Inside, the cockpit was intentionally left spartan yet functional so Connelley can focus on the task at hand — winning. A Motor City Solutions fiberglass dash, aluminum Kirkey racing seat, and carpet installed by Dalton Winfield’s father, Ron Winfield, were really the only upgrades made.
Outside, Connelley kept the original appearance of the Mustang as close to stock as possible. Most of the paint is still its original 1990 Ford shade of silver, but Tim Hunley sprayed any upgraded components (such as the Schoneck Composites nose, and Motor City Solutions fiberglass hood and doors) to match at Rick Salyer Body Shop
Connelley Racing isn’t a secretive source of racecar shenanigans; rather, the shop is open to the public and Connelley accepts custom builds and other commissions for racers who would like to capitalize on his experience and success alike.
Tuned on the hub dyno by Eric Gash of Barely Able Racing, Connelley’s favorite part about the Mustang is simply the way it feels to sit in it right before he’s given the go-ahead by race officials to fire it up.
Ready to have that feeling again, Connelley will again be running in NMRA VP Racing Madditives Renegade and NMCA Edelbrock Xtreme Street in 2024 in hopes of defending both of his championship titles, but he’s going to do it with a Trick Flow-headed and BES-built 8.2-inch deck small block Ford running on VP Racing’s M1 methanol and a single 76mm Harts turbocharger in his silver Mustang this time.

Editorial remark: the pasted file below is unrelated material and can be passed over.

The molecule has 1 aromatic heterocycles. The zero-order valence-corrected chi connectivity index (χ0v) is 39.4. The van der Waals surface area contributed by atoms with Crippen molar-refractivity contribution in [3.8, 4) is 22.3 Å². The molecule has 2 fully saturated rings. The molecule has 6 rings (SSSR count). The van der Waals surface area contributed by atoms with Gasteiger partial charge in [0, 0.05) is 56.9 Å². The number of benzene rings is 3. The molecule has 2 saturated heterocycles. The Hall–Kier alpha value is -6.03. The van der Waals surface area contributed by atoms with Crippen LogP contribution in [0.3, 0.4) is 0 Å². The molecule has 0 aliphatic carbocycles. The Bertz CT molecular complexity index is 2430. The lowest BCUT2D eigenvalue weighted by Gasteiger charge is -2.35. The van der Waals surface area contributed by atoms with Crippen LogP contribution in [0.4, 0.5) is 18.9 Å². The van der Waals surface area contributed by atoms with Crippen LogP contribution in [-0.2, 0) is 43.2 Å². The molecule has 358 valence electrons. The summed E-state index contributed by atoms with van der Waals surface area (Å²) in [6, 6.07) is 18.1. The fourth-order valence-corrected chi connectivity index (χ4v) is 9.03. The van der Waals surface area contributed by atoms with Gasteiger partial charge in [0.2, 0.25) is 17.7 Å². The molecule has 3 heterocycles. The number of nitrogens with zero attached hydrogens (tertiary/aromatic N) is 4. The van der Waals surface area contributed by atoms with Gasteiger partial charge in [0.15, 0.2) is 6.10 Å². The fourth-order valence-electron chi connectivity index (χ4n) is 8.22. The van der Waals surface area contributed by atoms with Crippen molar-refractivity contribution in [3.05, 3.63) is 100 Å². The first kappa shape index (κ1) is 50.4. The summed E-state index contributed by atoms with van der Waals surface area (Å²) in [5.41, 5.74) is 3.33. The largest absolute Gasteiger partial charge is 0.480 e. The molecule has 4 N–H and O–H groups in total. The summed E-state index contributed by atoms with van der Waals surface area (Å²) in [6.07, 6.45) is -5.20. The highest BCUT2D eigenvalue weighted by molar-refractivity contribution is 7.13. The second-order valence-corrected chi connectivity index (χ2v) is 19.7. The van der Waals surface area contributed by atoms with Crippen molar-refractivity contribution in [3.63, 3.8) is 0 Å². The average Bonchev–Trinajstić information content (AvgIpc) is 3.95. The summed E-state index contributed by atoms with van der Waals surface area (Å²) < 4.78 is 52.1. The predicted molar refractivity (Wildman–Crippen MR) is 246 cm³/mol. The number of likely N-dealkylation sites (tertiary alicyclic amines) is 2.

“Our biggest advantage is that we have a pretty awesome team,” he affirmed. “With Eric Mitchell tuning the car and Eric Gash tuning on the hub dyno, and Dalton Winfield, Cory Brooks, Brent Daniel, Krusty Ramsey, and Jason Waterman, we’ve got so much knowledge between all these guys. A lot of the races we’ve won, we may not have out-run the other guy, but we flat-out out-raced ‘em with a solid plan and good decisions, and that credit goes to my team.”
With so much undeniable success already earned by the small tire racer, Connelley takes pride in still being a grassroots racer and in being a true hometown hero who inspires his neighbors. “I like showing them that there’s more out there, and even if they never leave our small town in Appalachia, I can help them feel like they’re reaching the world,” he concluded.
The Details
Owner: Martin Connelley
Driver: Martin Connelley
Hometown: Salyersville, Kentucky
Occupation: UPS Driver
Class: NMRA VP Racing Madditives Renegade, NMCA Edelbrock Xtreme Street, and Ultra Street